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Still hoarse from screaming support, Mrs Hall told the Otago Daily Times from Canada Adam Hall's gold medal in the men's standing slalom at the Winter Paralympics was the culmination of four years' hard work.
"It is just amazing and I sort of can't believe it," she said.
"I knew he could do it and he knew he could do it.
"He had such a big lead and it is just as well he did, because he had that wee fall at the end.
"But it was absolutely amazing."
The 22-year-old, who has spina bifida, aced his first run and led by more than two seconds - a huge margin in a sport where medals are often decided by fractions of a second.
In his second run, Hall seemed to be cruising towards gold but took a tumble two-thirds of the way down the course and looked to have blown his opportunity.
But he recovered quickly, and was back up to speed before most of his supporters' hearts had regained a normal rhythm.
"He wanted this really badly and has been dreaming about this day for four years.
"It is a culmination of all Adam's hard work and I'm so proud of him," Mrs Hall said.
Hall could not be reached for comment but told Sky Sports he tried not to think about how the fall would affect his medal chances and "just got back on the horse".
"You don't just come here to get second or third," he said.
"To cross the finish line and see my name and country on the top of the scoreboard was unbelievable.
"It's been a 15-year dream to come here and win a gold medal."
Hall's combined time of 1min 45.40sec was 0.57sec better than German Gerd Schonfelder, with Australian Cameron Rahles-Rahbula grabbing the bronze medal.
Praise for Hall poured in from other quarters yesterday, including from his former school, Taieri College.
"There was never any doubt that this young man had remarkable attributes, and these showed today in the realisation of his dream," principal Christina Herrick said.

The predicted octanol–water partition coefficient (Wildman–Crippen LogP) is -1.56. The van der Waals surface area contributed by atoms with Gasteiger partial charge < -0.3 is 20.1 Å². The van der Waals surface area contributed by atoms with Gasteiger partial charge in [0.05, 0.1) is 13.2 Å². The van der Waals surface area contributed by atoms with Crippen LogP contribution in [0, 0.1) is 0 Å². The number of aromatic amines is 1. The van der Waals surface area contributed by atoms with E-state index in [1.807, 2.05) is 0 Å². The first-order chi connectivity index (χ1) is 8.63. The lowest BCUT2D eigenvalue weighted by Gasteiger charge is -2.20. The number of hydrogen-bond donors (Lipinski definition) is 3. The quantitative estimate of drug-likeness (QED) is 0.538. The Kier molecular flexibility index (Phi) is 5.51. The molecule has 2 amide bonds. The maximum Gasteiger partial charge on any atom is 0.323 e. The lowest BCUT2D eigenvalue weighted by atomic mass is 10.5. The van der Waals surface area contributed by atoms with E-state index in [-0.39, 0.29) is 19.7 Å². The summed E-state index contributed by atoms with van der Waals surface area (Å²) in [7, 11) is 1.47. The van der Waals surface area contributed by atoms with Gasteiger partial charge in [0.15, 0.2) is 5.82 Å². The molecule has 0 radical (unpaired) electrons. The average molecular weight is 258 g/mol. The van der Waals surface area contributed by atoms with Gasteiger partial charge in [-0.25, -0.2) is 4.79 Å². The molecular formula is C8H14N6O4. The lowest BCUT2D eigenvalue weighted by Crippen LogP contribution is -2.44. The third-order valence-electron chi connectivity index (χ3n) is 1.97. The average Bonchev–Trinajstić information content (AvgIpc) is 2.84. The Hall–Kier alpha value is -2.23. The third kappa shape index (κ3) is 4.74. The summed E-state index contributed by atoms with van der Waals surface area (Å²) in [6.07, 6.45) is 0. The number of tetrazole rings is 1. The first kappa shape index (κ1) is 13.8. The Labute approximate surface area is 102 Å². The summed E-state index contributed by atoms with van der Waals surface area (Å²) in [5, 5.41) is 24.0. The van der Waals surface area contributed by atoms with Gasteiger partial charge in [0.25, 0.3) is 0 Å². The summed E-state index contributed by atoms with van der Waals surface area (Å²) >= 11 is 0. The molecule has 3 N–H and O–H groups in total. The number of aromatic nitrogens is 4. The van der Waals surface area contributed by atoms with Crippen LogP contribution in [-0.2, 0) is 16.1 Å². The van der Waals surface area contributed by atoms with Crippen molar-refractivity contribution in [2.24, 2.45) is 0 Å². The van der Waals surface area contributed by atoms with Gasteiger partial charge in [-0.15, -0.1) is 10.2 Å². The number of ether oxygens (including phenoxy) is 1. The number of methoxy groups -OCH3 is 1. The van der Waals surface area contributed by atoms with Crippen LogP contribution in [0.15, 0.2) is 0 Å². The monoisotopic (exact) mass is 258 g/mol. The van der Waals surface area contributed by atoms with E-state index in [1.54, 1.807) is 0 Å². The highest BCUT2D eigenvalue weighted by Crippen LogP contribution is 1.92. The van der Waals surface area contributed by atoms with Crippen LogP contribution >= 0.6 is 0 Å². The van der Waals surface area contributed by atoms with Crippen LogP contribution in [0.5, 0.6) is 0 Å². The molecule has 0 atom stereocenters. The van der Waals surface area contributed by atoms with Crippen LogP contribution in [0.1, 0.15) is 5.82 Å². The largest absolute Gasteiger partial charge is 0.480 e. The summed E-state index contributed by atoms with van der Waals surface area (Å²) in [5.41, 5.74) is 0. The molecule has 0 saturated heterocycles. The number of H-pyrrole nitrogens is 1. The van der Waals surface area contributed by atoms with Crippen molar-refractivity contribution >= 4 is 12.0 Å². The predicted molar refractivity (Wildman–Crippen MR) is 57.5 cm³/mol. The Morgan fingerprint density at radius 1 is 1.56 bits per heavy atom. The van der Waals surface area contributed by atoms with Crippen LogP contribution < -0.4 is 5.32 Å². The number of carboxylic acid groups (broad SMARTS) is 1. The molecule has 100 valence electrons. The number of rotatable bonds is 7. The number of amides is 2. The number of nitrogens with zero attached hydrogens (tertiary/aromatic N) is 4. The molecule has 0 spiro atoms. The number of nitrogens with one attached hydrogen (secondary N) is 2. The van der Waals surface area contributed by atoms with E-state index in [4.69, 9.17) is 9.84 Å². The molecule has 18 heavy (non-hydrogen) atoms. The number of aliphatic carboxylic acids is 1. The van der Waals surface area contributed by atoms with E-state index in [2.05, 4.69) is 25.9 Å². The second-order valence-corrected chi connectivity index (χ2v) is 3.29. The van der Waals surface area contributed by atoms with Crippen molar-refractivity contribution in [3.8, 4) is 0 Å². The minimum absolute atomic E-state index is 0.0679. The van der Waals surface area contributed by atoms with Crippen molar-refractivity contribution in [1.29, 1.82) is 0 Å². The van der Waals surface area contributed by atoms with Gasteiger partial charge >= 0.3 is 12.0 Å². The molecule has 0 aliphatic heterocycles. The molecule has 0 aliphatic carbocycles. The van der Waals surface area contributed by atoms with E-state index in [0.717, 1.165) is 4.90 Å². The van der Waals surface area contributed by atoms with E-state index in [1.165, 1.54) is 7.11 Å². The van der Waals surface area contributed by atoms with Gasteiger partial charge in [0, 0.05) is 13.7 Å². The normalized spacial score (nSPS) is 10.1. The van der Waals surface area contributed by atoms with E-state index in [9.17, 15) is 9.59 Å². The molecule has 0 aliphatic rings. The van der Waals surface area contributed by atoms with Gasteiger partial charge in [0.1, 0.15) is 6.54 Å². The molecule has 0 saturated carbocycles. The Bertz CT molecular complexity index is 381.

The school was buzzing when news of the former pupil's outstanding achievement filtered through.
"This Taieri boy with steely determination and a persistence to match, blitzed the field at Whistler Creekside ...
"Adam never let his disability hold him back, and while he was at Taieri College, he set his sights on achieving world-class success in his chosen field of skiing," Mrs Herrick said.
Prof Stephen Robertson, the Cure Kids chair of Child Health Research, University of Otago, said yesterday Hall's skiing performance was a "phenomenal" feat for a person with spina bifida. .
Hall would have had to overcome neural problems in order to compete at such a high level.
"It's phenomenal what these people get up to."
Spina bifida is a neural tube defect caused when the bones which encircle the spinal cord fail to form properly, resulting in the cord being exposed.
This leaves the neural structure prone to damage.
The severity of it varied greatly from case to case, Prof Robertson said.
Hall's type of spina bifida, referred to as L1, affects the lower section of his spine.
As he was able to walk, his nerves would not be as damaged as in other cases, Prof Robertson believed.
"Standard spina bifida does lead to an inability to walk in most instances."
In 2005, Adam was named Sportsman of the Year and was the recipient of the Otago Daily Times Class Act award for displaying excellence in his sporting achievement which was allied to his personal qualities of modesty, hard work and resilience.
Hall is the first New Zealander to win a Winter Paralympics medal since Rachel Battersby won three golds and Steve Bayley a gold and two bronzes at Salt Lake City eight years ago.
He has three events left at the games and will compete in the giant slalom tomorrow (NZ time), the super G on Sunday and the super combined on Monday
Results from neural tube defect.
Occurs in the early stages of fetal development.
In most cases is diagnosed before birth.
Mild forms do not require treatment
Children can lead relatively active lives.
Complications can lead to severe physical and mental disabilities.
Prognosis depends on severity of abnormalities.
Folic acid consumption can help prevention.